Foods that contain wheat gluten, cow dairy, and sugar can be especially addictive.
Much of the time, these foods are also heavily processed. Not only are these foods biochemically addictive, but they are packaged, designed, and sold to be irresistible. (A 2015 study considers our favorite processed foods like pizza, chocolate, and French fries some of the most addicting.3) Additionally, pain, insomnia, depression, fatigue, and even some medications can all influence our desire for food.
Knowing our trigger foods and trigger situations can help us to break out of a vicious cycle of food restriction and overeating. We can evaluate every aspect of life and cultivate satiety — not just with food but also in relationships, in work, and in sleep patterns.
Step 4: Supercharge Your Digestion
Strengthening digestion takes three steps:
- Follow the Body Ecology Principles of Food Combining and 80/20. Only eat until you are 80 percent full and create an alkaline meal with a plate that contains 80 percent land and sea vegetables (non-starchy).
- Get the assistance your body needs. In order to maximize digestion and assimilation, enzymes should be specifically designed to support each stage of the digestive process: from your stomach (Assist Full Spectrum and Assist Dairy and Protein) to your small intestine (Assist SI).
- Bring in the cleanup crew. Beneficial bacteria and beneficial yeast found in fermented foods — cultured vegetables and probiotic beverages — will unlock the enzymes in your foods and boost amino acid absorption. Repopulating the inner ecosystem with good bacteria is essential to proper digestion and detoxification.
Step 5: Eat for Your Health
With the holidays just around the corner, so many of us jump into the season with either a long list of food restrictions or with reckless abandon. This holiday season, remember that your personal history with food, a leaky gut, how well you sleep, your level of stress, and your eating patterns can all influence how much body fat you carry.
Rather than eating to look a certain way, eat for your health. The rest will fall into place — naturally!
What To Remember Most About This Article:
While the holidays can be a time of relaxation and celebration, it’s easier than you think to pack on the pounds.
The best way to make it through the holidays with your health (and your waistline) intact is by eating mindfully with five helpful tips:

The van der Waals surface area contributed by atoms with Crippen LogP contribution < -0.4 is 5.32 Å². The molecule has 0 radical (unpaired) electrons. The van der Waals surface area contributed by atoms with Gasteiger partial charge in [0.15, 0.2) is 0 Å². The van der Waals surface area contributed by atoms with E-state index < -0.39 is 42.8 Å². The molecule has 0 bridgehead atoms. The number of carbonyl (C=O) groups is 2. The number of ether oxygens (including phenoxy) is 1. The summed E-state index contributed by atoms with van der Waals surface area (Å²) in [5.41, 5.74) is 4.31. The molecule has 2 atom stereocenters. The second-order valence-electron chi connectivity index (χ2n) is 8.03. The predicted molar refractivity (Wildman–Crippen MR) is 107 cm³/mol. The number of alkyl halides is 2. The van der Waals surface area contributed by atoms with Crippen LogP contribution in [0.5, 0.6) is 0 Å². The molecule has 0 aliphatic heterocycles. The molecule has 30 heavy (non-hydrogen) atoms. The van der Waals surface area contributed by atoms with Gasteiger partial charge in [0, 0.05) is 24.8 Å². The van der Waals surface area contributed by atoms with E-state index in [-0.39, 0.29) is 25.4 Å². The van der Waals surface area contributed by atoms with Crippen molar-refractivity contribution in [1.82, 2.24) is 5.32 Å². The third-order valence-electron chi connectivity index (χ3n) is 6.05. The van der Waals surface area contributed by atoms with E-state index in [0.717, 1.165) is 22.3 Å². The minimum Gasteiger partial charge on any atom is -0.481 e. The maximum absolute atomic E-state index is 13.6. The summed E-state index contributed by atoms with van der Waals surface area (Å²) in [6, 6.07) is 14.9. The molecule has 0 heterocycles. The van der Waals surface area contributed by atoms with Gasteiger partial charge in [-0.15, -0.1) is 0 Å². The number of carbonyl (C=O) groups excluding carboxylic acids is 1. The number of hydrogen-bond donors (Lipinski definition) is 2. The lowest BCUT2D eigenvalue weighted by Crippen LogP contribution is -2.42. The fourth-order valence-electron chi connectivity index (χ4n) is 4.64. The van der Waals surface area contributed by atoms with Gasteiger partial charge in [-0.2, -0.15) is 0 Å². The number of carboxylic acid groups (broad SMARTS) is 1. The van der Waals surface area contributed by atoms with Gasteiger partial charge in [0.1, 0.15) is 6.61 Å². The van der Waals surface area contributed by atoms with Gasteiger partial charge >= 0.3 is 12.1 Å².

- Stop counting calories. Restricting food can affect hormones that control hunger. It can also lead to poor food choices and nutrient deprivation. Instead, eat nutrient-rich foods over the holidays that will benefit your health like bone broth, sauerkraut, and turkey with skin. The new Body Ecology Immune Power Protein Shake can help to prevent overeating by keeping the body fuller for longer, with 15 grams of complete vegan protein per serving.
- Balance blood sugar. Overeating is less likely to occur when your blood sugar is stable. You can control swings in blood sugar by reducing the sugar you eat, not skipping meals, and getting enough sleep each night. The sour taste of coconut water kefir or InnergyBiotic can cut down on the craving for sweets.
- Avoid trigger foods and situations. For many people, sugar, gluten, and cow dairy can be incredibly addictive. Avoiding trigger foods and situations can prevent overeating and bring balance to diet, relationships, and even sleep.
- Supercharge your digestion. By following the Body Ecology principles of food combining and 80/20, assisting digestion with enzymes (like Assist Full Spectrum, Assist Dairy and Protein, and Assist SI), and repopulating the gut with friendly bacteria from cultured vegetables and probiotic beverages, you can support your digestive health throughout the holiday season.
- Eat for your health. Eating nourishing foods should be for the sole purpose of supporting your health rather than getting to your “goal weight.”
- Parker-Pope, Tara. “The Skinny on Holiday Weight Gain.” The New York Times.
- Physiol Behav. 2014 Jul;134:66-9. doi: 10.1016/j.physbeh.2014.03.018. Epub 2014 Mar 21.
- Erica M. Schulte, Nicole M. Avena, Ashley N. Gearhardt. Which Foods May Be Addictive? The Roles of Processing, Fat Content, and Glycemic Load. PLOS ONE, 2015; 10 (2): e0117959 DOI: 10.1371/journal.pone.0117959.